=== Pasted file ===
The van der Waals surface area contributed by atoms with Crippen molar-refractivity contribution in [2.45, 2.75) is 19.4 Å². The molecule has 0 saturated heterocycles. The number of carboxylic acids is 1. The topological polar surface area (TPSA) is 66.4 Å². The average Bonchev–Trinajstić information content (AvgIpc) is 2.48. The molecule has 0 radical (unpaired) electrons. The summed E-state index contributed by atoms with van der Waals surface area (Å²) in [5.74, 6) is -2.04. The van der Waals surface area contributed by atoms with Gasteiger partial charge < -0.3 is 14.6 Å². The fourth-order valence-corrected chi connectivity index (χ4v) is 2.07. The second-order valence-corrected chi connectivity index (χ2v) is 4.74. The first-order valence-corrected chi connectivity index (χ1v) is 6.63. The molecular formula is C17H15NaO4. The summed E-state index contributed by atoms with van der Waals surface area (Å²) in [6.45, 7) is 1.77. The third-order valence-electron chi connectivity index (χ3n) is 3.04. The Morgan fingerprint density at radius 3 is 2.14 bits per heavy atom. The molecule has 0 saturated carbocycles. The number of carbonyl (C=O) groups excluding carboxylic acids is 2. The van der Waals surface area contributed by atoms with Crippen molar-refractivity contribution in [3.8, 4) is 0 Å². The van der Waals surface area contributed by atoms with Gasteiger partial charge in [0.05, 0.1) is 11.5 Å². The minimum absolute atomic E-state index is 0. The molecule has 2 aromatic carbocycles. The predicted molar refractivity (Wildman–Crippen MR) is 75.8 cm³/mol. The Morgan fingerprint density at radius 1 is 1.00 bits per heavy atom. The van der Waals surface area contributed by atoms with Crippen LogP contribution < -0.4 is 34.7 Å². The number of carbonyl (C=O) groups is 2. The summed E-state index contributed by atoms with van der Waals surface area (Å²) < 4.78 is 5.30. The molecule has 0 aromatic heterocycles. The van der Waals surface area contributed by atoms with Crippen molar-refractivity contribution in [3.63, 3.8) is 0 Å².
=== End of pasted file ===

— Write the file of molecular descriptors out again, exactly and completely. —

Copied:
The van der Waals surface area contributed by atoms with Crippen molar-refractivity contribution in [2.45, 2.75) is 19.4 Å². The molecule has 0 saturated heterocycles. The number of carboxylic acids is 1. The topological polar surface area (TPSA) is 66.4 Å². The average Bonchev–Trinajstić information content (AvgIpc) is 2.48. The molecule has 0 radical (unpaired) electrons. The summed E-state index contributed by atoms with van der Waals surface area (Å²) in [5.74, 6) is -2.04. The van der Waals surface area contributed by atoms with Gasteiger partial charge < -0.3 is 14.6 Å². The fourth-order valence-corrected chi connectivity index (χ4v) is 2.07. The second-order valence-corrected chi connectivity index (χ2v) is 4.74. The first-order valence-corrected chi connectivity index (χ1v) is 6.63. The molecular formula is C17H15NaO4. The summed E-state index contributed by atoms with van der Waals surface area (Å²) in [6.45, 7) is 1.77. The third-order valence-electron chi connectivity index (χ3n) is 3.04. The Morgan fingerprint density at radius 3 is 2.14 bits per heavy atom. The molecule has 0 saturated carbocycles. The number of carbonyl (C=O) groups excluding carboxylic acids is 2. The van der Waals surface area contributed by atoms with Crippen molar-refractivity contribution in [3.8, 4) is 0 Å². The van der Waals surface area contributed by atoms with Gasteiger partial charge in [0.05, 0.1) is 11.5 Å². The minimum absolute atomic E-state index is 0. The molecule has 2 aromatic carbocycles. The predicted molar refractivity (Wildman–Crippen MR) is 75.8 cm³/mol. The Morgan fingerprint density at radius 1 is 1.00 bits per heavy atom. The van der Waals surface area contributed by atoms with Crippen LogP contribution < -0.4 is 34.7 Å². The number of carbonyl (C=O) groups is 2. The summed E-state index contributed by atoms with van der Waals surface area (Å²) < 4.78 is 5.30. The molecule has 0 aromatic heterocycles. The van der Waals surface area contributed by atoms with Crippen molar-refractivity contribution in [3.63, 3.8) is 0 Å².